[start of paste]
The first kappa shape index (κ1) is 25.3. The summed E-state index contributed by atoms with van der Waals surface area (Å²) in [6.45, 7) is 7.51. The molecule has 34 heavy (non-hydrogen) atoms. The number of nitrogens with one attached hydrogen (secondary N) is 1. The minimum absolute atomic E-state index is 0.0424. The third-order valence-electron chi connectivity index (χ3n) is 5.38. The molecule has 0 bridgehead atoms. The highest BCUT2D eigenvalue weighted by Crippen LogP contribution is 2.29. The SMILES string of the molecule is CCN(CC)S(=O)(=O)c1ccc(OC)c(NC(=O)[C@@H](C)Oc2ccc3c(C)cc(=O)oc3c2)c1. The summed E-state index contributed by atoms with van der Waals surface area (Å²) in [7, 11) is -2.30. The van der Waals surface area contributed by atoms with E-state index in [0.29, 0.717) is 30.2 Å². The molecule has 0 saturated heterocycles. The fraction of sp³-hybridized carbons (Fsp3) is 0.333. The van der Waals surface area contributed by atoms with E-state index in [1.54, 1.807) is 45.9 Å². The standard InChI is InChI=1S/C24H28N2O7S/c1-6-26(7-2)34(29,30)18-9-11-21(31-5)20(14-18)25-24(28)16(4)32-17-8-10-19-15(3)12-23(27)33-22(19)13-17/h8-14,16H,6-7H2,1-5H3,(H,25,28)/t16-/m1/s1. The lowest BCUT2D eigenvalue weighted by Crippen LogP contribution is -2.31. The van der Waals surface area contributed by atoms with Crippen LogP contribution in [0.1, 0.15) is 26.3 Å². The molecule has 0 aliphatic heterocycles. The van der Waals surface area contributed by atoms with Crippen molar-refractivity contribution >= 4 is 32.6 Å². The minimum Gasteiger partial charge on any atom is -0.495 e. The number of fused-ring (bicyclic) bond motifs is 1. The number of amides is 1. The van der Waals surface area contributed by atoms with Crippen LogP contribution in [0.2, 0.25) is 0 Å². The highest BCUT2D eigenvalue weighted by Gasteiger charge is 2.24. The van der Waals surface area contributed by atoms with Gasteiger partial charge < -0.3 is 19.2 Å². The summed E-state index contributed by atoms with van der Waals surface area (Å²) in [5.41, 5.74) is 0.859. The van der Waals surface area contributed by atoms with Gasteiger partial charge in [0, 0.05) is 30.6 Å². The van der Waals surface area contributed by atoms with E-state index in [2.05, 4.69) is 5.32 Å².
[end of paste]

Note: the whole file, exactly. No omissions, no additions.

The first kappa shape index (κ1) is 25.3. The summed E-state index contributed by atoms with van der Waals surface area (Å²) in [6.45, 7) is 7.51. The molecule has 34 heavy (non-hydrogen) atoms. The number of nitrogens with one attached hydrogen (secondary N) is 1. The minimum absolute atomic E-state index is 0.0424. The third-order valence-electron chi connectivity index (χ3n) is 5.38. The molecule has 0 bridgehead atoms. The highest BCUT2D eigenvalue weighted by Crippen LogP contribution is 2.29. The SMILES string of the molecule is CCN(CC)S(=O)(=O)c1ccc(OC)c(NC(=O)[C@@H](C)Oc2ccc3c(C)cc(=O)oc3c2)c1. The summed E-state index contributed by atoms with van der Waals surface area (Å²) in [7, 11) is -2.30. The van der Waals surface area contributed by atoms with E-state index in [0.29, 0.717) is 30.2 Å². The molecule has 0 saturated heterocycles. The fraction of sp³-hybridized carbons (Fsp3) is 0.333. The van der Waals surface area contributed by atoms with E-state index in [1.54, 1.807) is 45.9 Å². The standard InChI is InChI=1S/C24H28N2O7S/c1-6-26(7-2)34(29,30)18-9-11-21(31-5)20(14-18)25-24(28)16(4)32-17-8-10-19-15(3)12-23(27)33-22(19)13-17/h8-14,16H,6-7H2,1-5H3,(H,25,28)/t16-/m1/s1. The lowest BCUT2D eigenvalue weighted by Crippen LogP contribution is -2.31. The van der Waals surface area contributed by atoms with Crippen LogP contribution in [0.1, 0.15) is 26.3 Å². The molecule has 0 aliphatic heterocycles. The van der Waals surface area contributed by atoms with Crippen molar-refractivity contribution >= 4 is 32.6 Å². The minimum Gasteiger partial charge on any atom is -0.495 e. The number of fused-ring (bicyclic) bond motifs is 1. The number of amides is 1. The van der Waals surface area contributed by atoms with Crippen LogP contribution in [0.2, 0.25) is 0 Å². The highest BCUT2D eigenvalue weighted by Gasteiger charge is 2.24. The van der Waals surface area contributed by atoms with Gasteiger partial charge < -0.3 is 19.2 Å². The summed E-state index contributed by atoms with van der Waals surface area (Å²) in [5.41, 5.74) is 0.859. The van der Waals surface area contributed by atoms with Gasteiger partial charge in [0, 0.05) is 30.6 Å². The van der Waals surface area contributed by atoms with E-state index in [2.05, 4.69) is 5.32 Å².